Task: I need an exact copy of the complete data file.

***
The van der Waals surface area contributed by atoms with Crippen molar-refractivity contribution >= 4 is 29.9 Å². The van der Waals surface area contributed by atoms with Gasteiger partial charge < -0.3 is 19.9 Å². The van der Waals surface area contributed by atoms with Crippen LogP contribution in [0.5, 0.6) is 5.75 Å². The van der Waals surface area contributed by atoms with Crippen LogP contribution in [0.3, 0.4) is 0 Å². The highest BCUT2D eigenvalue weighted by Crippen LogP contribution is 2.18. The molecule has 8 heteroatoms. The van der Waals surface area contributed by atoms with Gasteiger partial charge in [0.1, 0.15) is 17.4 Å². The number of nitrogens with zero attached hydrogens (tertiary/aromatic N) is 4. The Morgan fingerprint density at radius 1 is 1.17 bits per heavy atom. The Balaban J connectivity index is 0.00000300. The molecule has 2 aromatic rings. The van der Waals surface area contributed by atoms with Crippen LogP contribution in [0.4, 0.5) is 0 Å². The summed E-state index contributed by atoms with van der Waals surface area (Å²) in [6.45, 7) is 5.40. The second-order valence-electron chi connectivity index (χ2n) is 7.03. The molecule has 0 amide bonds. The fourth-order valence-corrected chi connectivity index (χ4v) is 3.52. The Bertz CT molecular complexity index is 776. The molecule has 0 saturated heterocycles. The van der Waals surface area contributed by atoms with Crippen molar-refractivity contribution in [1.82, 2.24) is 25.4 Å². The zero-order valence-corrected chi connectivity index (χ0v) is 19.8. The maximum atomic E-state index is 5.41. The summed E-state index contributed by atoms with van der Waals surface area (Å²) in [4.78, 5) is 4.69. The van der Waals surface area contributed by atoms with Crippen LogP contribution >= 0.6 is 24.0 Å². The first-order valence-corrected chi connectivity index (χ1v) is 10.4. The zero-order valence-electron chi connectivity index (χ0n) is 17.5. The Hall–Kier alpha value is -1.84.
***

The van der Waals surface area contributed by atoms with Crippen molar-refractivity contribution >= 4 is 29.9 Å². The van der Waals surface area contributed by atoms with Gasteiger partial charge < -0.3 is 19.9 Å². The van der Waals surface area contributed by atoms with Crippen LogP contribution in [0.5, 0.6) is 5.75 Å². The van der Waals surface area contributed by atoms with Crippen LogP contribution in [0.3, 0.4) is 0 Å². The highest BCUT2D eigenvalue weighted by Crippen LogP contribution is 2.18. The molecule has 8 heteroatoms. The van der Waals surface area contributed by atoms with Gasteiger partial charge in [0.1, 0.15) is 17.4 Å². The number of nitrogens with zero attached hydrogens (tertiary/aromatic N) is 4. The Morgan fingerprint density at radius 1 is 1.17 bits per heavy atom. The Balaban J connectivity index is 0.00000300. The molecule has 2 aromatic rings. The van der Waals surface area contributed by atoms with Crippen LogP contribution in [0.4, 0.5) is 0 Å². The summed E-state index contributed by atoms with van der Waals surface area (Å²) in [6.45, 7) is 5.40. The second-order valence-electron chi connectivity index (χ2n) is 7.03. The molecule has 0 amide bonds. The fourth-order valence-corrected chi connectivity index (χ4v) is 3.52. The Bertz CT molecular complexity index is 776. The molecule has 0 saturated heterocycles. The van der Waals surface area contributed by atoms with Crippen molar-refractivity contribution in [1.82, 2.24) is 25.4 Å². The zero-order valence-corrected chi connectivity index (χ0v) is 19.8. The maximum atomic E-state index is 5.41. The summed E-state index contributed by atoms with van der Waals surface area (Å²) in [4.78, 5) is 4.69. The van der Waals surface area contributed by atoms with Crippen LogP contribution >= 0.6 is 24.0 Å². The first-order valence-corrected chi connectivity index (χ1v) is 10.4. The zero-order valence-electron chi connectivity index (χ0n) is 17.5. The Hall–Kier alpha value is -1.84.